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Author Topic:   6 Amp Fuse
TomB posted 02-09-2006 09:12 AM ET (US)   Profile for TomB   Send Email to TomB  
I just installed a Phantom PS1000 in my Montauk. The manual specifies a 6 Amp 250 Volt fuse. The Blue Seas panel I have uses AGC fuses. So far I have been unsuccessful in finding any. Where I live, auto parts stores, Radio Shack, even the closest West Marine store don't stock them. They jump from 5A to 7.5A. I can order them online, but am just curious why Standard Horizon would spec such an unusual size. Is it a requirement just unique to VHF equipment? Just curious.

Tom

Bulldog posted 02-09-2006 11:35 AM ET (US)     Profile for Bulldog  Send Email to Bulldog     
Tom, send me an e-mail with your address I'll get some out to you tommorrow! I'll send you some AGC 6 made by Cooper Bussman, made in the good old USA!......Jack

PS: Where to get them? Where all us electricians get there stuff... Electrical supply houses such as Graybar.

Chuck Tribolet posted 02-09-2006 12:38 PM ET (US)     Profile for Chuck Tribolet  Send Email to Chuck Tribolet     
7.5A would work just fine.

Remember that the fuse protects the wireing and the boat, not
the equipment.


Chuck

TomB posted 02-09-2006 01:07 PM ET (US)     Profile for TomB  Send Email to TomB     
Thanks Jack and Chuck..I bought some 7.5A while in West on the chance they would work. In fact, I have a 5A temporarily in it right now because the 6A packed with the unit was not good.

Tom

Jerry Townsend posted 02-09-2006 03:53 PM ET (US)     Profile for Jerry Townsend  Send Email to Jerry Townsend     
Tom - try the auto parts stores in your area. Normally they carry a good selection of buss fuses. --- Jerry/Idaho
Bulldog posted 02-09-2006 04:19 PM ET (US)     Profile for Bulldog  Send Email to Bulldog     
Tom, the 5 is fine for testing, but you are talking about a life safety piece of equipment , replace the 5 with a 6 , 7 or 7.5 amp.before heading out on the water and maybe needing that radio in an emergency. Let us know how the radio works out, seems like great design....Jack
TomB posted 02-10-2006 03:54 PM ET (US)     Profile for TomB  Send Email to TomB     
Thanks for the replies..The 5A was just to set up and test the unit. I have a 7.5A in it now until the 6A's I've ordered come in. I'm still curious, though, why Standard Horizon determined 6A was the best size to spec.

Thanks...
Tom

Bulldog posted 02-10-2006 04:17 PM ET (US)     Profile for Bulldog  Send Email to Bulldog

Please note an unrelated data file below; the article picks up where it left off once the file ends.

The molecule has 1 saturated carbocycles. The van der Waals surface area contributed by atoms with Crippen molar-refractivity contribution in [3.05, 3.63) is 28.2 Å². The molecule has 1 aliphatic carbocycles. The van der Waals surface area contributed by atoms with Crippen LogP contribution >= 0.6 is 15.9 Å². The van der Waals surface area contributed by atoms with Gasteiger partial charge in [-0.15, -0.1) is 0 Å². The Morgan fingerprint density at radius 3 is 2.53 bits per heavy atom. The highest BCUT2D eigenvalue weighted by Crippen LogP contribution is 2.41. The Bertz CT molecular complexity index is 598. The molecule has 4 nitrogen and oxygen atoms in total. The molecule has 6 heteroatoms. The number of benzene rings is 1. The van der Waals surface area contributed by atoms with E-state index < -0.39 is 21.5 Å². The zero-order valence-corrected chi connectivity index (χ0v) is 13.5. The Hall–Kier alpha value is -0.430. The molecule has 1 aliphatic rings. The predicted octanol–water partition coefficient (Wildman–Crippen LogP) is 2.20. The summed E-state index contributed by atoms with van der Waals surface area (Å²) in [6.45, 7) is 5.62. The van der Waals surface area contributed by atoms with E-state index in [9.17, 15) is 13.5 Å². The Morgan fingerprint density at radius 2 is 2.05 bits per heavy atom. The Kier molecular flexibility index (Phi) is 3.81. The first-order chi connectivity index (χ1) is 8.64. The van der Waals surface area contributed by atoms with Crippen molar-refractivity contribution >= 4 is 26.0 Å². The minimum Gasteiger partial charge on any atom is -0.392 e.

Fuse is probably sized at about 125% of normal load, the radio might draw about 4.8 amps. If something such as water or a bad componet causes an excessive draw of over 6 amps, the fuse will open saving the radio from total failure and also protecting the boat wiring. Another example, using an on board battery charger protected at say 8 amps, if you have a low battery and have the charger on line and try to start the engine, the current flow through the charger would fry it unless the fuse opens. I know from experiance on that! I leave you with this note on fuses...There is no such thing as a bad fuse, there are good fuses and fuses that have worked good already, but there is such a thing as a bad circuit breaker!...Jack
TomB posted 02-10-2006 06:32 PM ET (US)     Profile for TomB  Send Email to TomB     
Thanks, Jack...I'm still way down the learning curve on electrical, but am fascinated by it. You got me. When I said that 6A was not good my common sense was trying to tell me it was blown for a reason. I did go back and check all the wiring before I powered it up. So far so good.

Tom

Chuck Tribolet posted 02-10-2006 07:37 PM ET (US)     Profile for Chuck Tribolet  Send Email to Chuck Tribolet     
5A might even work for a while, until you keyed the mike and
had a long-winded speach. If you slightly overload a fuse,
it doesn't go instantly. 25 watt radios on transmit pull
around 5A.


Chuck

Loafer posted 02-16-2006 01:31 PM ET (US)     Profile for Loafer  Send Email to Loafer     
The fuse may have popped if someone reversed the lead polarity. Usually they put a diode across + and - that shorts the fuse if you screw up on the installation. BTW, that’s an easy mistake to make (I’ve seen a pro installer do it), and it’s SUCH a relief to find you’ve smoked the fuse and not the unit...

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